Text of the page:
Meet “Julia,” a university professor who suffers from chronic pancreatitis. She is often in pain and certain foods aggravate her condition. Last time she and I had a coaching session, she was out on long-term disability, having surrendered to her need to put her personal welfare ahead of her career. On the personal side of life, Julia is married and enjoys spending time with her husband, but family get-togethers are stressful for her. And because she lives geographically close to her siblings, their children and her parents, they expect her to be there and to participate in the festivities.
Whether you like the holidays, or you don’t, there is a perceptible insistence – at least in the United States – that we should all be merry and “get into the spirit.” If you can’t the options appear to be limited: you can put a smile on your face and pretend all is well, or you can risk condemnation and refuse to participate. Either way, it feels like you lose.
Ironically, we have a system in place for people who are too sick to work to take an official “leave of absence,” but we don’t have any graceful way to do the same with our family. It is up to us to take that leave, if need be.
One day, Julia and I talked about her reluctance to attend yet another family gathering, and the guilt she felt because she preferred not to. She wanted to make her family happy, but to do so came at a price. She often returned home sick and in pain.
Unfortunately, Julia had fallen into a victim loop.
She was sure that her family resented her for being sick and that they expected her to contribute more because she didn’t have children. She felt ashamed and disappointed in herself, and also resented the pressure. Yet, she was determined to elevate her experience so we took a look and considered what she might do to take care of herself while at these events.
I understood Julia’s plight. When I was dealing with Crohn’s Disease symptoms (a severe intestinal illness) I was similarly reluctant and felt similarly trapped. One year I was feeling so poorly that I desperately wanted to opt out of Christmas at my mother-in-law’s house. Fortunately, my husband was available to hear me express my reluctance. In the wake of being heard and understood, some of the stress I was feeling dissipated and I ended up going. Most of the time I sat quietly in a chair and watched the conversations around me without participating in them. That was all I had to offer, and it turned out to be enough.
The key was communication. Julia realized that by keeping silent and sucking it up, she wasn’t giving her family a chance to understand, or to shift her own experience.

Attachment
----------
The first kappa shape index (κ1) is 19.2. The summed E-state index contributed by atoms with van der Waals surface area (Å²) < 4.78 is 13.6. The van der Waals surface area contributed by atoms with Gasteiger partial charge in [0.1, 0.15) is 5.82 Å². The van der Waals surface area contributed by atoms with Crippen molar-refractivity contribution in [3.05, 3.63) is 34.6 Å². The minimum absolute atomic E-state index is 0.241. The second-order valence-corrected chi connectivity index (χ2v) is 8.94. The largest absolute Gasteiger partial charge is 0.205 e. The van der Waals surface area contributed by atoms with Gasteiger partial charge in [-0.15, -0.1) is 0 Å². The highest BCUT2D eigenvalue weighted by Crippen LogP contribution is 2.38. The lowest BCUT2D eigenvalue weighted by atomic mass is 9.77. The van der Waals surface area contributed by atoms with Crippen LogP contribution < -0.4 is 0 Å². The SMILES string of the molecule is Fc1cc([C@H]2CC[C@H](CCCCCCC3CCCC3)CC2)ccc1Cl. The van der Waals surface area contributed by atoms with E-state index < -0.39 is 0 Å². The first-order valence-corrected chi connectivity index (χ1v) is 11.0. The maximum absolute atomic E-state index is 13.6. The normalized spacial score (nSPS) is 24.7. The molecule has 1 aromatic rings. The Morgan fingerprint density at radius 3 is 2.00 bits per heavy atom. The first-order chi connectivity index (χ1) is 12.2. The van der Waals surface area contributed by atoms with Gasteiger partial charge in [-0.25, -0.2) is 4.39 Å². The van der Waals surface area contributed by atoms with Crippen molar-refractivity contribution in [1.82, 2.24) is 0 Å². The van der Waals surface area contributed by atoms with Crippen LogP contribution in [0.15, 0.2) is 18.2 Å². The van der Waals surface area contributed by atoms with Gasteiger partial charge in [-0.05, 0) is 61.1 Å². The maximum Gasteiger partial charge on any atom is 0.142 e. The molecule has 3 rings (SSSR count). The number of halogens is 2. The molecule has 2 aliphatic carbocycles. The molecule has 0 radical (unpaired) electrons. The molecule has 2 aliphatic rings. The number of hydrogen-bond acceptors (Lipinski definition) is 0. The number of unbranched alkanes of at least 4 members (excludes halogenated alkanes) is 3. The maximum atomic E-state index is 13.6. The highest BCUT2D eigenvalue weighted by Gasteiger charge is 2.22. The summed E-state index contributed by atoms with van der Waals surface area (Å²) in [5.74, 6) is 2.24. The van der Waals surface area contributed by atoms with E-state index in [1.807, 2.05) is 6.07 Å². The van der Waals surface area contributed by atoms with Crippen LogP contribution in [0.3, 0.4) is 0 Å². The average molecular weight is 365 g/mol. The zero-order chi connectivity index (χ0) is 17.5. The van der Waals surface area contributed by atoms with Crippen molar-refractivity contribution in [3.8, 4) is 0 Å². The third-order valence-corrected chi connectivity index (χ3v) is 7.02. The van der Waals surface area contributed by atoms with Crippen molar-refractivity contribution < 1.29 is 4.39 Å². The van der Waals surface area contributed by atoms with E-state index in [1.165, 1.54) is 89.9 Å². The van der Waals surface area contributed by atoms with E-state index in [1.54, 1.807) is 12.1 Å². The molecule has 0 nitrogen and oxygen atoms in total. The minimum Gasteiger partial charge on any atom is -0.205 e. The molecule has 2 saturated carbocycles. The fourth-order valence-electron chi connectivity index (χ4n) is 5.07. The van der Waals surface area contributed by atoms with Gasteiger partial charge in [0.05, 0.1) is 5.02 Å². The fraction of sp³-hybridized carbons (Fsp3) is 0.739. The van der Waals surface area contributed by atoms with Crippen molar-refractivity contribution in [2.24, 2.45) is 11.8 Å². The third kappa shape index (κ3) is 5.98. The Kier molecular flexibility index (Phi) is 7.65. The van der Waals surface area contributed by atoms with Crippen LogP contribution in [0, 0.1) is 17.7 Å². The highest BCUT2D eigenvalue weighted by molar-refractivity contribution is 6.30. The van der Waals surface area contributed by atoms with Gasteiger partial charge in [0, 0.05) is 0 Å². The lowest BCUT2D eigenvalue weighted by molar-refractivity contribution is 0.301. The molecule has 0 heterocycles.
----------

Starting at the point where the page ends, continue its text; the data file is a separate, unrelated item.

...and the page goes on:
In step 4 in “Business from Bed,” Recruit and Request – Ask for Help, I laid out some guidance about how to ask for assistance at work. The same approaches can be applied to communicating with anyone about your illness. Understanding and compassion starts with you. You have to get to a place in yourself where you can:
- Admit that you are limited in what you can do.
- Accept that you can’t always be or do what you – and others – might otherwise like you to be or do.
- Allow others to pitch in where you might not be able to. Identify possible allies.
- Ask for assistance and for understanding.
Julia couldn’t predict her level of energy until the day of the event, but she could articulate what her limitations might be based on past experience. From there, we crafted a couple of simple statements she could tell her family to help them understand. In addition, it was important for Julia to recognize that her projections of her family’s judgments might or might not be true. She had to be willing to be wrong, and to be open to the possibility that they would understand.
Ultimately, the responsibility for your welfare starts and ends with you. All that guilt, fear and worry about what others might think is none of your business. If you are not feeling well it can be harder to know your truth. Yet, this is where you must begin. First, let yourself off the hook and from there, tune in. What is going to be best for you this year?
Joan Friedlander is the author of “Business from Bed” and co-author of “Women, Work, and Autoimmune Illness.” Joan is an expert in working and living with chronic or serious illness. Through her books and coaching, she helps small business owners who need to recalibrate business activities in the wake of a health setback. For more tips from Joan, visit http://www.businessfrombed.com.